I think “listening well” is an essential leadership skill.
We train leaders on what effective listening looks like, tactics which result in good listening and the importance of taking time to listen.
But, our CFO Casey Fletcher passes me a Wall Street Journal article by Elizabeth Bernstein this week; the article suggests that good listening often begins with “good talking”.
It’s a novel to take on listening. Citing the guidance of counselor Traci Ruble, Bernstein says that “one who seeks to be listened to, can set up a better discussion by taking a few steps.”
- Don’t just launch in to a conversation, first, if you want to have an important conversation, ask the listener if they have time to engage. And, don’t be offended if the answer is no.
- Be clear about what you need. Sometimes you want to vent. Sometimes you want to make sure someone knows how you feel about something. Sometimes you seek problem solving help. What you want matters. Make it clear up front.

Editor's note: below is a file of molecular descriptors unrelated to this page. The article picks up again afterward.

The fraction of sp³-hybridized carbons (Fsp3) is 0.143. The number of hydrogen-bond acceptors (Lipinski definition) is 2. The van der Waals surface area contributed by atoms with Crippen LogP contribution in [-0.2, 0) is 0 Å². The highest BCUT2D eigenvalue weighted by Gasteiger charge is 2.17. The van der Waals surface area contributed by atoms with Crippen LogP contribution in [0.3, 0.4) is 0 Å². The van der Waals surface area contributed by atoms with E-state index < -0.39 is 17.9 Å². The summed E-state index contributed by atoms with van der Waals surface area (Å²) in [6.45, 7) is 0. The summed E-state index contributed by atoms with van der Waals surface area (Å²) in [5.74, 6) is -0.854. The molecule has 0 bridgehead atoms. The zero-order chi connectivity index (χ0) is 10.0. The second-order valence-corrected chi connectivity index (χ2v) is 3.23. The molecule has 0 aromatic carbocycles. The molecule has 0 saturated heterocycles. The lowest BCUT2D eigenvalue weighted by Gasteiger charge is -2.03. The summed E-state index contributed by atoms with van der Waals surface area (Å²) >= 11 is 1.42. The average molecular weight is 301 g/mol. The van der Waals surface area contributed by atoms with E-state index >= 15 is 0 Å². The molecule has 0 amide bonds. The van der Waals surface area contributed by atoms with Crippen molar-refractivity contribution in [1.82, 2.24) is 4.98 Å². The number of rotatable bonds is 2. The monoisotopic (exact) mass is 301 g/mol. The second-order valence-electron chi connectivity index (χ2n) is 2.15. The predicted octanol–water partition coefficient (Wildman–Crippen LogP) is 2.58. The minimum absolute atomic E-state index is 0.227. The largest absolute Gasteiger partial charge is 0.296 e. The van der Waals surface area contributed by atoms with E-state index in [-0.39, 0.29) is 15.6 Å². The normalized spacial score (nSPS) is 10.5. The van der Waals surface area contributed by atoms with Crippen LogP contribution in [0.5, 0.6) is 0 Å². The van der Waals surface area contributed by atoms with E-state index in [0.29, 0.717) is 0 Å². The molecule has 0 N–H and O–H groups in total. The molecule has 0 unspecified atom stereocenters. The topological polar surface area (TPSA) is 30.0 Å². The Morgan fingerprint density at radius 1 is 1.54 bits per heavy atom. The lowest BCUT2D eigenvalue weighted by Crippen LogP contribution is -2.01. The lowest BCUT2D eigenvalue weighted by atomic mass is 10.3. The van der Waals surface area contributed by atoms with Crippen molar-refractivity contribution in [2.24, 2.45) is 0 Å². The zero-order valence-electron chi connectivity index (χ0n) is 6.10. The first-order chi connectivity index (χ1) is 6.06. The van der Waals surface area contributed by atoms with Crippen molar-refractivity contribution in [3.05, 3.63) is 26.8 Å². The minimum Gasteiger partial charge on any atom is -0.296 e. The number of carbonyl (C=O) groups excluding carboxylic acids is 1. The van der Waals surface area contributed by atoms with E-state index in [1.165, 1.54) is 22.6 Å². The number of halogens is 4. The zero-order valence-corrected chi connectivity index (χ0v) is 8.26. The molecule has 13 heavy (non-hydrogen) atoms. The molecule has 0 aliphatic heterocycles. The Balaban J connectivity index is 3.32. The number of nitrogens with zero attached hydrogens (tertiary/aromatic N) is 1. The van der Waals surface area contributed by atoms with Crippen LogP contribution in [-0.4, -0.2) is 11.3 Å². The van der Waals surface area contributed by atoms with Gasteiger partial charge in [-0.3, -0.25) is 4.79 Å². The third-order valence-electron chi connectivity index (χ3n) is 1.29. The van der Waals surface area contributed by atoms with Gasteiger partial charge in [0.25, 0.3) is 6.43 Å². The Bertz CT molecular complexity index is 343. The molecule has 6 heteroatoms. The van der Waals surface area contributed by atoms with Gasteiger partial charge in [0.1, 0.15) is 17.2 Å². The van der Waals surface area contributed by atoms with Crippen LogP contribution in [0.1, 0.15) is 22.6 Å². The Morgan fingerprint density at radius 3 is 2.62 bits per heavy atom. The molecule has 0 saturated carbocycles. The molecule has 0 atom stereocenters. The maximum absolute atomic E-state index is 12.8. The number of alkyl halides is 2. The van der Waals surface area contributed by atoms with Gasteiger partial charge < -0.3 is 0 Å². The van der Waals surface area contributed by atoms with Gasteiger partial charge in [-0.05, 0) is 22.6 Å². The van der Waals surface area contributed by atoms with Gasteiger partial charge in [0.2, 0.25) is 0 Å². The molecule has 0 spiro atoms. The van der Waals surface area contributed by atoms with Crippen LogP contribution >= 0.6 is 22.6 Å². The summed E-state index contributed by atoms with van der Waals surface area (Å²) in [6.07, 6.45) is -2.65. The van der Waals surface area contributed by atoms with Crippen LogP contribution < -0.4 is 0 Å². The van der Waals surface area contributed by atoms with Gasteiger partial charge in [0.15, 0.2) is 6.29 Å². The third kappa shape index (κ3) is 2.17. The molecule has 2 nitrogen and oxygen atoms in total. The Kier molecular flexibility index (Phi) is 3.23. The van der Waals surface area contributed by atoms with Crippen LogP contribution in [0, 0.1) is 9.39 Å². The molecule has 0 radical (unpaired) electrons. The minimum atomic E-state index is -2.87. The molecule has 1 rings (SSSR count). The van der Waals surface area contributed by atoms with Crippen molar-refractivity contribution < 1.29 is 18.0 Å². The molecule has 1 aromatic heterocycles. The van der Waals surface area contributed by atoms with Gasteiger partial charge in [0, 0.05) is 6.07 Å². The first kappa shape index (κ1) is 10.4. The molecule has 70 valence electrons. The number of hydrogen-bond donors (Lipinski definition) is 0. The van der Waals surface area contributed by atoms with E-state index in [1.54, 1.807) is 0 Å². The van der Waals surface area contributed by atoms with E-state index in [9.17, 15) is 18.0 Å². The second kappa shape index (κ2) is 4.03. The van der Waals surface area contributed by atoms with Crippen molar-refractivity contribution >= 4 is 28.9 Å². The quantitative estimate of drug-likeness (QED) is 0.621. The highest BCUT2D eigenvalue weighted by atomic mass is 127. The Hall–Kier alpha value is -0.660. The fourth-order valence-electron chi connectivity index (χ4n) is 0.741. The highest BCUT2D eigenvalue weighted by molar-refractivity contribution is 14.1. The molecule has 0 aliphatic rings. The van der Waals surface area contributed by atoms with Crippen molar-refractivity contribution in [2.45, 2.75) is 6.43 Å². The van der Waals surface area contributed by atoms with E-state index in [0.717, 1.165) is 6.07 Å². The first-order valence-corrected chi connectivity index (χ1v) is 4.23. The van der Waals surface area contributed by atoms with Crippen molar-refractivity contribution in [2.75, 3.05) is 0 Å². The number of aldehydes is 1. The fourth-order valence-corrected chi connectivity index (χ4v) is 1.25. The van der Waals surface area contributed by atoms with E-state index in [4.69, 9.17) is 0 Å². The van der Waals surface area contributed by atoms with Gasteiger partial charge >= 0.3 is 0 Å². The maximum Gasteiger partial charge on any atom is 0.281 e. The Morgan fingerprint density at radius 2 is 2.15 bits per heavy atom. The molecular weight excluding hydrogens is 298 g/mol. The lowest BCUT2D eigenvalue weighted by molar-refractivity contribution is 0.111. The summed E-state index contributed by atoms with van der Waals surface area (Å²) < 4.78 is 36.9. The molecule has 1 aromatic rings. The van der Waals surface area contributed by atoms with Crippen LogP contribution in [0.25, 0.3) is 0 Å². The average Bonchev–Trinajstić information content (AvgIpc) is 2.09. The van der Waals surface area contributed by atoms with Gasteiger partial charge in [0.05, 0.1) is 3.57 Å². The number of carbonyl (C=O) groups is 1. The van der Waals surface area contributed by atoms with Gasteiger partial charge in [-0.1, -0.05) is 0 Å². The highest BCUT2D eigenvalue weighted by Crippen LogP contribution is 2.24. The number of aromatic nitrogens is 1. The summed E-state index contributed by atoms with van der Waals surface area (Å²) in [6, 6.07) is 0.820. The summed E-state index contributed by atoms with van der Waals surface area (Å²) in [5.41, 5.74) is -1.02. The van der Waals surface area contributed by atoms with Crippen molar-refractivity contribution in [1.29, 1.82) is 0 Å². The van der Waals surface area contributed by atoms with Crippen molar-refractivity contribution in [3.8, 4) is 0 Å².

- Don’t ramble. Respect the listeners time. Get to the point and stay on point.
- Pay attention to the listener and make sure your message is connecting.
- Appreciate the listener. When the listener knows she is appreciated, the door remains open for more.
Got to admit I haven’t considered these steps as often as I should. I can see how adopting them could upgrade the quality of things.
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